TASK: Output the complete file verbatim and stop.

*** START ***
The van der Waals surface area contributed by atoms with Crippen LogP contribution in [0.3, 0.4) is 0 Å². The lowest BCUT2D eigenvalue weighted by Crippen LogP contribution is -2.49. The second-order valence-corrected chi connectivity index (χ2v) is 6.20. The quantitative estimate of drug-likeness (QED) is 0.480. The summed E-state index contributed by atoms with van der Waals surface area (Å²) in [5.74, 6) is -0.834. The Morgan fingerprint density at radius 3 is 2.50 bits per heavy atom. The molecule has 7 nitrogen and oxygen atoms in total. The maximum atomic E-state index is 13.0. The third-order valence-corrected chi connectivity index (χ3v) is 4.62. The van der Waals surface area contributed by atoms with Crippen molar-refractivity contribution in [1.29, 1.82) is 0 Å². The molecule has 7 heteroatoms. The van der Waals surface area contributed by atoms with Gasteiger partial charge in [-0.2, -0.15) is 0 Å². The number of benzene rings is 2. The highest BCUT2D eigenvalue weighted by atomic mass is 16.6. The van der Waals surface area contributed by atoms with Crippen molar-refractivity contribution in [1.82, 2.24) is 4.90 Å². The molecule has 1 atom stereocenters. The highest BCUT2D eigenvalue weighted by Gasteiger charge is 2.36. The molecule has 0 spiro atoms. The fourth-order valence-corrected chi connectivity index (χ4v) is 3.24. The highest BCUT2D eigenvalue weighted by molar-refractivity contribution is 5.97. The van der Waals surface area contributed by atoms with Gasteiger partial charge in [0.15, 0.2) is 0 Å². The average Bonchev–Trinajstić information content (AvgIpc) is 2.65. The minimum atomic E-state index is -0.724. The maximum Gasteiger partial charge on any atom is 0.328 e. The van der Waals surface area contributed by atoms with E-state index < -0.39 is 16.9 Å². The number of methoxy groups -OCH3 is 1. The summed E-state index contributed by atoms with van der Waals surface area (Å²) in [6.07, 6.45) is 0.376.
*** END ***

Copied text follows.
The van der Waals surface area contributed by atoms with Crippen LogP contribution in [0.3, 0.4) is 0 Å². The lowest BCUT2D eigenvalue weighted by Crippen LogP contribution is -2.49. The second-order valence-corrected chi connectivity index (χ2v) is 6.20. The quantitative estimate of drug-likeness (QED) is 0.480. The summed E-state index contributed by atoms with van der Waals surface area (Å²) in [5.74, 6) is -0.834. The Morgan fingerprint density at radius 3 is 2.50 bits per heavy atom. The molecule has 7 nitrogen and oxygen atoms in total. The maximum atomic E-state index is 13.0. The third-order valence-corrected chi connectivity index (χ3v) is 4.62. The van der Waals surface area contributed by atoms with Crippen molar-refractivity contribution in [1.29, 1.82) is 0 Å². The molecule has 7 heteroatoms. The van der Waals surface area contributed by atoms with Gasteiger partial charge in [-0.2, -0.15) is 0 Å². The number of benzene rings is 2. The highest BCUT2D eigenvalue weighted by atomic mass is 16.6. The van der Waals surface area contributed by atoms with Crippen molar-refractivity contribution in [1.82, 2.24) is 4.90 Å². The molecule has 1 atom stereocenters. The highest BCUT2D eigenvalue weighted by Gasteiger charge is 2.36. The molecule has 0 spiro atoms. The fourth-order valence-corrected chi connectivity index (χ4v) is 3.24. The highest BCUT2D eigenvalue weighted by molar-refractivity contribution is 5.97. The van der Waals surface area contributed by atoms with Gasteiger partial charge in [0.15, 0.2) is 0 Å². The average Bonchev–Trinajstić information content (AvgIpc) is 2.65. The minimum atomic E-state index is -0.724. The maximum Gasteiger partial charge on any atom is 0.328 e. The van der Waals surface area contributed by atoms with E-state index < -0.39 is 16.9 Å². The number of methoxy groups -OCH3 is 1. The summed E-state index contributed by atoms with van der Waals surface area (Å²) in [6.07, 6.45) is 0.376.